Category Archives: Trade

Time for Hailemariam to lead

By Rafiq Raji, PhD

With an economy set to grow by more than 7 percent over the next few years – after about 10 percent on average over the past five, Ethiopia is a bright spot on a continent beset by stagnation as commodity prices remain tepid. Its growing success in replicating China’s manufacture-for-export model is a source of hope for peers and partners who desire an Africa that adds more value to its resources. Cheap labour, ample power generation capacity in view, and generous investment incentives are major attractions. Still, much of what Ethiopia has been able to achieve can be traced to its stable polity, held so by an autocratic leadership that has little tolerance for the slightest dissent. Erstwhile forceful leader, Meles Zenawi, was able to hold things together, because of his credentials. He led the rebellion that freed his countrymen from the much loathed Derg military regime. Under a more genteel leader, Hailemariam Desalegn, that model has become increasingly tested. Most recently, albeit intermittently hitherto, an uprising by the Oromo and Amhara tribes – about two-thirds of the population – over land and basic human rights threatens to unravel the country’s economic miracle. It need not be so. The most recent casaulties of the face-off with authorities are more than 50, adding to about 400 believed to have been killed since 2015 under similar circumstances. About 40,000 jobs are now at risk, after protesters attacked foreign-owned establishments. For Ethiopia’s economic success to continue, the politics can no longer be ignored. Room has to be made for the quite diverse polity. Mr Hailemariam has a chance to do this. But to succeed, he would need to be his own man.

Address the concerns
The Oromo and Amhara peoples feel marginalised by the ruling minority Tigray tribe, about 7 percent of the population, which dominates the government and military. The authorities have met their agitations with brute force. This approach worked in the past, on the surface at least. Not this time: this recent unrest was triggered precisely because of the authorities’ heavyhandedness to what are widely believed to be legitimate concerns. The troubles this time could be potentially more damaging than past ones: foreign investors are being targeted. Lingering terrorist threats from neighbours are daunting enough; add unrest by a majority of the population, and you have a combustible mix. And the protests are growing nationwide; these are not isolated and distant pockets of dissatisfaction. It is widespread. And they could spread even more. Solution then? Address the concerns. The Oromo want more self-determination. The Amhara likewise. Authorities might be quick to point out that the country operates a republic of semi-independent states, with enormous leeway guaranteed them in the Constitution, including the right to secede. That is not the case in reality. There needs to be more inclusion. A devolution of actual powers to the regions might be a good start.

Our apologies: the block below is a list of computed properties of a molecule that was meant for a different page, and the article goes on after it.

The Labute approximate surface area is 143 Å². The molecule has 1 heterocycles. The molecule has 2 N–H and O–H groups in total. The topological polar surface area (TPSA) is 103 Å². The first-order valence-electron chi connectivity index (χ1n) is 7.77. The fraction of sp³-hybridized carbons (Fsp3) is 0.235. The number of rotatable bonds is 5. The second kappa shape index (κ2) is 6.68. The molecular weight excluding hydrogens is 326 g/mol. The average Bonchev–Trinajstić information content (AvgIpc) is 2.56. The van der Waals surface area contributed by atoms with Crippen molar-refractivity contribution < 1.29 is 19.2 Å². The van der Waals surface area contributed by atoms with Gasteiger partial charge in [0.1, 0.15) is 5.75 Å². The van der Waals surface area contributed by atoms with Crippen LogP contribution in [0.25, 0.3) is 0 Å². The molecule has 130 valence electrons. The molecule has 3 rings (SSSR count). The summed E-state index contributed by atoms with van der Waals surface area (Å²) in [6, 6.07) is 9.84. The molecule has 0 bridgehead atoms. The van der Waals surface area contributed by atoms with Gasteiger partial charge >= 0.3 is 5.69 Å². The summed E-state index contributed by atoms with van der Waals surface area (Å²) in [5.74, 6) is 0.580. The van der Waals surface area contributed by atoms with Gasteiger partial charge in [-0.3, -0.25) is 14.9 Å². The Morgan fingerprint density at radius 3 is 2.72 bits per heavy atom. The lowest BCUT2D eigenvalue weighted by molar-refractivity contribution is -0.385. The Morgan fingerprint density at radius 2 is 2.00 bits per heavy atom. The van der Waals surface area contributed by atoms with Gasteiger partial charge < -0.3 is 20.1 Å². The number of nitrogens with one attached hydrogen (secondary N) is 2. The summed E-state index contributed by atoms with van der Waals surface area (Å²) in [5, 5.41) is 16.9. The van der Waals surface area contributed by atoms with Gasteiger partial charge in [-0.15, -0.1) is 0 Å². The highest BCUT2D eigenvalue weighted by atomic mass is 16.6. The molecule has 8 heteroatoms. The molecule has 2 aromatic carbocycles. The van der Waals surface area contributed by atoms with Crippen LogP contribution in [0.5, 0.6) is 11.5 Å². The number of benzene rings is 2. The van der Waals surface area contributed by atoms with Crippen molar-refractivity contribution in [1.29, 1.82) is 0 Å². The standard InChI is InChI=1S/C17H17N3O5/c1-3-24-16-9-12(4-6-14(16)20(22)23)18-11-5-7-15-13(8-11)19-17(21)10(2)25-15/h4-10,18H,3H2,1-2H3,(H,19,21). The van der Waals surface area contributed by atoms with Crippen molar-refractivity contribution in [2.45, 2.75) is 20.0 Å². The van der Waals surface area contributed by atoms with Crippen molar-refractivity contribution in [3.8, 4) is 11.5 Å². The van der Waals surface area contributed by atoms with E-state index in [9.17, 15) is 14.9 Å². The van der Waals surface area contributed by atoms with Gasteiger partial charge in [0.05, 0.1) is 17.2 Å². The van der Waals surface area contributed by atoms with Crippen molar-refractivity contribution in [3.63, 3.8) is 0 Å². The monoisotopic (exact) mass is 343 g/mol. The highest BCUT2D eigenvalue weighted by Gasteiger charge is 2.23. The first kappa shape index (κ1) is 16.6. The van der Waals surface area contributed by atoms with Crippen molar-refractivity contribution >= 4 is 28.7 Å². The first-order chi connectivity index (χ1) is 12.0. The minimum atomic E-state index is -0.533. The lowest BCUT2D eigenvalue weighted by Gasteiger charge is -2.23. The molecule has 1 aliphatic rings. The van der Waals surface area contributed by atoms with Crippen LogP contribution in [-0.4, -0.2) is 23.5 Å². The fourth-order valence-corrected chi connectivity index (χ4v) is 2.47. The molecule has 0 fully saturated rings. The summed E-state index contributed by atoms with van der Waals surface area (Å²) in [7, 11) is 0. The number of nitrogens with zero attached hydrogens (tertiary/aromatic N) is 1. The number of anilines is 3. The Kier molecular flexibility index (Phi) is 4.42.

Allow more room for dissent and political expression
It was always going to be a huge task for Mr Hailemariam to fill the shoes of his larger than life predecessor – Mr Zenawi had a force of personality that is palpably missing in his successor. Already perceived to be weak, he likely fears those views could become entrenched if the current unrest is treated with kid gloves. Still, Mr Hailemariam has an opportunity here. It is in time of crisis that leaders often emerge; tested at least, in a manner that cements their authority to the point where they are able to make bolder moves. The longer the Oromo and Amhara protests and deaths continue at the hands of the security forces, the more hardened the protesters would get. And now they may have caught on to the one thing that would get the attention of the ruling elite: targeting foreign investors. If there is anything that has made the autocratic leadership tolerable, it is the veneer of stability it has engendered, the type investors crave. They have shown that confidence with their pockets, pouring money into manufacturing and agriculture. Ethiopia has the only other light railway mass transit system in sub-Saharan Africa outside of South Africa. And only just recently, it opened a Chinese-built railway to Djibouti, whose seaport it relies on. Its development-before-democracy paradigm faces its toughest test yet. Just as foreign investment gains have come about by the authorities’ strong grip, their reluctance to adopt a more democratic approach may be what unravels them. And frankly, a desire for equity by a genuinely aggrieved people is not farfetched. Land sold to foreign investors should be well compensated for. Locals should be given greater consideration in employment. And there should be a preference for dialogue over coercion. The Oromo and Amhara are too numerous and determined to be put to rest by force. The authorities must engage them and find a solution that is acceptable within the bounds of reason.

Tough love by powers could help